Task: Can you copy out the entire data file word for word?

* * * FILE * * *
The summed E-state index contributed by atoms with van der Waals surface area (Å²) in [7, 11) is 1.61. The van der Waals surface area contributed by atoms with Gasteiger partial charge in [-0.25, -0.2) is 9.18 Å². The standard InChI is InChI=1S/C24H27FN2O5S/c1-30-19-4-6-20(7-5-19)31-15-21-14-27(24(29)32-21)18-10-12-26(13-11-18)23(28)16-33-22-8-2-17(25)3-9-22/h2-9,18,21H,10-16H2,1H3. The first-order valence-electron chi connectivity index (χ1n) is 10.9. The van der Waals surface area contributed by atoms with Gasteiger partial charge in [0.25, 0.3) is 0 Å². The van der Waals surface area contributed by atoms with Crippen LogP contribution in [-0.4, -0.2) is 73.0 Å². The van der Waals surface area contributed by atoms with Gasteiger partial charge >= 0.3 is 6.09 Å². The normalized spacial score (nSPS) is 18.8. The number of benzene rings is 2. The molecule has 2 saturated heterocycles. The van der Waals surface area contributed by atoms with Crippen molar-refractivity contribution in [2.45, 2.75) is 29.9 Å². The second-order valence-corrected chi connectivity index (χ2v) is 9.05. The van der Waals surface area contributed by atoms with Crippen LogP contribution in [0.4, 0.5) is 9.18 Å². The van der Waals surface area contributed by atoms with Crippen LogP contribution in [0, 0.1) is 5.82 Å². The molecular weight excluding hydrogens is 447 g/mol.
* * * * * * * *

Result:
The summed E-state index contributed by atoms with van der Waals surface area (Å²) in [7, 11) is 1.61. The van der Waals surface area contributed by atoms with Gasteiger partial charge in [-0.25, -0.2) is 9.18 Å². The standard InChI is InChI=1S/C24H27FN2O5S/c1-30-19-4-6-20(7-5-19)31-15-21-14-27(24(29)32-21)18-10-12-26(13-11-18)23(28)16-33-22-8-2-17(25)3-9-22/h2-9,18,21H,10-16H2,1H3. The first-order valence-electron chi connectivity index (χ1n) is 10.9. The van der Waals surface area contributed by atoms with Gasteiger partial charge in [0.25, 0.3) is 0 Å². The van der Waals surface area contributed by atoms with Crippen LogP contribution in [-0.4, -0.2) is 73.0 Å². The van der Waals surface area contributed by atoms with Gasteiger partial charge >= 0.3 is 6.09 Å². The normalized spacial score (nSPS) is 18.8. The number of benzene rings is 2. The molecule has 2 saturated heterocycles. The van der Waals surface area contributed by atoms with Crippen molar-refractivity contribution in [2.45, 2.75) is 29.9 Å². The second-order valence-corrected chi connectivity index (χ2v) is 9.05. The van der Waals surface area contributed by atoms with Crippen LogP contribution in [0.4, 0.5) is 9.18 Å². The van der Waals surface area contributed by atoms with Crippen LogP contribution in [0, 0.1) is 5.82 Å². The molecular weight excluding hydrogens is 447 g/mol.